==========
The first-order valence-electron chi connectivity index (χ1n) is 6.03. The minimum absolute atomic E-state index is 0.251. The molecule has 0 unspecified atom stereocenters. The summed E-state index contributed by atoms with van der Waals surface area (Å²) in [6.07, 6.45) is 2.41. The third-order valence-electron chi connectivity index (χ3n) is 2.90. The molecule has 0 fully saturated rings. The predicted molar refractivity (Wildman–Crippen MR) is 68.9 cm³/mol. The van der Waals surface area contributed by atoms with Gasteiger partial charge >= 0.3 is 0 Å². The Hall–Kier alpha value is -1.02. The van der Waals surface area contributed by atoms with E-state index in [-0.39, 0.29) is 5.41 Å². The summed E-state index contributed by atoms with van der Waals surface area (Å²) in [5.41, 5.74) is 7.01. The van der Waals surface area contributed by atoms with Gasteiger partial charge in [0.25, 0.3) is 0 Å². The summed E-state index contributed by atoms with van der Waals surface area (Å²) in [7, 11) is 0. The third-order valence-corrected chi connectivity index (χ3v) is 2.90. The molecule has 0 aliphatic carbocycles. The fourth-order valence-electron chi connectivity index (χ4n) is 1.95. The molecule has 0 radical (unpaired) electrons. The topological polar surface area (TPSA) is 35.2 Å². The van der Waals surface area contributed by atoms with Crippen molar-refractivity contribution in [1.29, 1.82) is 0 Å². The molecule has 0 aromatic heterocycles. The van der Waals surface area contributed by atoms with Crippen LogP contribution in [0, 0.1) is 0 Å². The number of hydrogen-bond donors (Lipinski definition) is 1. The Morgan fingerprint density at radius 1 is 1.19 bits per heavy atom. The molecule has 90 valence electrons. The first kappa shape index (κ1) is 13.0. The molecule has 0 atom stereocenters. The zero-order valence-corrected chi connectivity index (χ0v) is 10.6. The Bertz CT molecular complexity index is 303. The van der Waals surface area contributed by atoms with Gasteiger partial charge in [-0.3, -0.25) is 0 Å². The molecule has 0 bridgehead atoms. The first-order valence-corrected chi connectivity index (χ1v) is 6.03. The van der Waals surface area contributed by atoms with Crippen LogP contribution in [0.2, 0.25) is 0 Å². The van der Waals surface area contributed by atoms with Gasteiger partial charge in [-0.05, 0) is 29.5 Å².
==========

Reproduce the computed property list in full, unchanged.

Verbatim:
The first-order valence-electron chi connectivity index (χ1n) is 6.03. The minimum absolute atomic E-state index is 0.251. The molecule has 0 unspecified atom stereocenters. The summed E-state index contributed by atoms with van der Waals surface area (Å²) in [6.07, 6.45) is 2.41. The third-order valence-electron chi connectivity index (χ3n) is 2.90. The molecule has 0 fully saturated rings. The predicted molar refractivity (Wildman–Crippen MR) is 68.9 cm³/mol. The van der Waals surface area contributed by atoms with Gasteiger partial charge >= 0.3 is 0 Å². The Hall–Kier alpha value is -1.02. The van der Waals surface area contributed by atoms with E-state index in [-0.39, 0.29) is 5.41 Å². The summed E-state index contributed by atoms with van der Waals surface area (Å²) in [5.41, 5.74) is 7.01. The van der Waals surface area contributed by atoms with Gasteiger partial charge in [0.25, 0.3) is 0 Å². The summed E-state index contributed by atoms with van der Waals surface area (Å²) in [7, 11) is 0. The third-order valence-corrected chi connectivity index (χ3v) is 2.90. The molecule has 0 aliphatic carbocycles. The fourth-order valence-electron chi connectivity index (χ4n) is 1.95. The molecule has 0 radical (unpaired) electrons. The topological polar surface area (TPSA) is 35.2 Å². The van der Waals surface area contributed by atoms with Crippen molar-refractivity contribution in [1.29, 1.82) is 0 Å². The molecule has 0 aromatic heterocycles. The van der Waals surface area contributed by atoms with Crippen LogP contribution in [0, 0.1) is 0 Å². The number of hydrogen-bond donors (Lipinski definition) is 1. The Morgan fingerprint density at radius 1 is 1.19 bits per heavy atom. The molecule has 90 valence electrons. The first kappa shape index (κ1) is 13.0. The molecule has 0 atom stereocenters. The zero-order valence-corrected chi connectivity index (χ0v) is 10.6. The Bertz CT molecular complexity index is 303. The van der Waals surface area contributed by atoms with Gasteiger partial charge in [-0.3, -0.25) is 0 Å². The molecule has 0 bridgehead atoms. The first-order valence-corrected chi connectivity index (χ1v) is 6.03. The van der Waals surface area contributed by atoms with Crippen LogP contribution in [0.2, 0.25) is 0 Å². The van der Waals surface area contributed by atoms with Gasteiger partial charge in [-0.05, 0) is 29.5 Å².